PROHIBITED PRACTICES IN TERMS OF THE COMPETITION ACTMay 10, 2022
EMPLOYEE SHARE INCENTIVE SCHEMESMay 10, 2022
Employment income is generally taxed where the services are physically exercised. The place of contract conclusion, where the employer is based and where the remuneration is paid is irrelevant in determining the taxation of employment income. This principle is supported by South African legislation and case law.
Income earned from South African employers for services rendered in South Africa will be subject to South African employees’ tax. Employees’ tax refers to the amount of money that an employer who is a resident in South Africa deducts (or withholds) from an employee’s remuneration each month, which it pays over to SARS as partial payment of that employee’s annual tax liability. The amount is calculated according to the employee’s level of earnings using the applicable tax rate. The system where employees’ tax is deducted and accounted for monthly is also called Pay-As-You-Earn (“PAYE”).
The purpose of PAYE is to ensure that an employee’s income tax liability is settled while the income is earned. The advantage of this system is that the income tax liability for the year of assessment is settled over the course of the whole year of assessment. PAYE is therefore a withholding tax on employment income, which will be offset against the employee’s final income tax liability for the year of assessment.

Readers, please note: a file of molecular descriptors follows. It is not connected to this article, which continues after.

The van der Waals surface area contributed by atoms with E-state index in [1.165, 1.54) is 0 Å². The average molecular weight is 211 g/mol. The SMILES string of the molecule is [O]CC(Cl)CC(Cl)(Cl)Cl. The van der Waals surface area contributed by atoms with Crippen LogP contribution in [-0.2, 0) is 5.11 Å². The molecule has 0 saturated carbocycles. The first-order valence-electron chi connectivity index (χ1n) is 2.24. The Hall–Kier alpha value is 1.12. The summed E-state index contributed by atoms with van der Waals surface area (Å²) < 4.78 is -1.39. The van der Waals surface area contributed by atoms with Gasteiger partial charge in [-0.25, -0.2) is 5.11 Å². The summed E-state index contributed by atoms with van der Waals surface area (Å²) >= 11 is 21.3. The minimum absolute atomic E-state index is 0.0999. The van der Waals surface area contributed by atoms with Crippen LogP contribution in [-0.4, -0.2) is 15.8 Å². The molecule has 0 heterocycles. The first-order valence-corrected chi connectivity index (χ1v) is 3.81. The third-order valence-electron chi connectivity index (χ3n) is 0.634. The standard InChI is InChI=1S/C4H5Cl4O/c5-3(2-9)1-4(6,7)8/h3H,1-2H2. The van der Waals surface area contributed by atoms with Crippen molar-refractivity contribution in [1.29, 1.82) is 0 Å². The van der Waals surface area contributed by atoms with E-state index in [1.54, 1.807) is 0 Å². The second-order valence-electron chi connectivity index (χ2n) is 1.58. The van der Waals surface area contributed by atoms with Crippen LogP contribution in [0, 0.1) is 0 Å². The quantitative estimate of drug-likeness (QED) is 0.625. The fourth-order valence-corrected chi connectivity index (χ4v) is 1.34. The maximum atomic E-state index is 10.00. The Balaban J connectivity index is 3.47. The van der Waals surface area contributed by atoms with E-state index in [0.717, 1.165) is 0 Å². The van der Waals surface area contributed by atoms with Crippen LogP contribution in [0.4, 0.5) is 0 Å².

The obligation to withhold PAYE on remuneration paid by an employer to its employees is regulated in the Fourth Schedule to the Income Tax Act No 58 of 1962. The Act, in this regard, omits to draw a distinction between residents and non-residents and simply emphasises the importance of an employer-employee relationship and the fact that the former has an obligation to pay the latter an amount that constitutes remuneration. Remuneration can be defined as any amount of income which is paid or is payable to an individual by way of any salary, bonus, gratuity payments, etc.
South African-sourced employment income that a non-resident of South Africa earns is subject to monthly employees’ tax if it is paid by an employer who is a tax resident in South Africa. Other income from a South African source is also subject to South African income tax and may be subject to provisional tax. Where the employer is not a resident of South Africa, employees’ tax must be deducted either by an agent or representative who has the authority to pay the remuneration to the non-resident employee.
The mere fact that an employee is a provisional taxpayer does not exempt an employer from its obligation to withhold employees’ tax on such an employee’s employment income. The only instance in which South African employers are absolved from withholding PAYE from an employee’s salary is where a non-tax resident derives employment income in respect of employment services rendered abroad.
This article is a general information sheet and should not be used or relied upon as professional advice. No liability can be accepted for any errors or omissions nor for any loss or damage arising from reliance upon any information herein. Always contact your financial adviser for specific and detailed advice. Errors and omissions excepted (E&OE)